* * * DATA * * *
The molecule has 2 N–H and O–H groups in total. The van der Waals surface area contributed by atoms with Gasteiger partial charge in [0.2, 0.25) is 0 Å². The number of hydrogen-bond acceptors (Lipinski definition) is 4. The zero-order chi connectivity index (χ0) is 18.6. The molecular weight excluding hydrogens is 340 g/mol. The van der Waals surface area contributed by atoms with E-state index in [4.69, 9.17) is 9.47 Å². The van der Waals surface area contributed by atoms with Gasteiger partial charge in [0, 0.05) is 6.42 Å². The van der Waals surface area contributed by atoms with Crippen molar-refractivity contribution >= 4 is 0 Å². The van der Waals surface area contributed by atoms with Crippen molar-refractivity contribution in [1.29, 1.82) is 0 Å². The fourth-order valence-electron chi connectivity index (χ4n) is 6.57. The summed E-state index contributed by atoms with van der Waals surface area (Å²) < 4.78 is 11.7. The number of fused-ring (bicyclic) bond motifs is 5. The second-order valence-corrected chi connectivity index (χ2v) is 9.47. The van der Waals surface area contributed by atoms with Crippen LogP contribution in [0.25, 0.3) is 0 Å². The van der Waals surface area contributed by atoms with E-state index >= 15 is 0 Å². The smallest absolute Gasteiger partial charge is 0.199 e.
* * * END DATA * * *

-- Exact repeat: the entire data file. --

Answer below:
The molecule has 2 N–H and O–H groups in total. The van der Waals surface area contributed by atoms with Gasteiger partial charge in [0.2, 0.25) is 0 Å². The number of hydrogen-bond acceptors (Lipinski definition) is 4. The zero-order chi connectivity index (χ0) is 18.6. The molecular weight excluding hydrogens is 340 g/mol. The van der Waals surface area contributed by atoms with E-state index in [4.69, 9.17) is 9.47 Å². The van der Waals surface area contributed by atoms with Gasteiger partial charge in [0, 0.05) is 6.42 Å². The van der Waals surface area contributed by atoms with Crippen molar-refractivity contribution >= 4 is 0 Å². The van der Waals surface area contributed by atoms with Crippen molar-refractivity contribution in [1.29, 1.82) is 0 Å². The fourth-order valence-electron chi connectivity index (χ4n) is 6.57. The summed E-state index contributed by atoms with van der Waals surface area (Å²) < 4.78 is 11.7. The number of fused-ring (bicyclic) bond motifs is 5. The second-order valence-corrected chi connectivity index (χ2v) is 9.47. The van der Waals surface area contributed by atoms with Crippen LogP contribution in [0.25, 0.3) is 0 Å². The van der Waals surface area contributed by atoms with E-state index >= 15 is 0 Å². The smallest absolute Gasteiger partial charge is 0.199 e.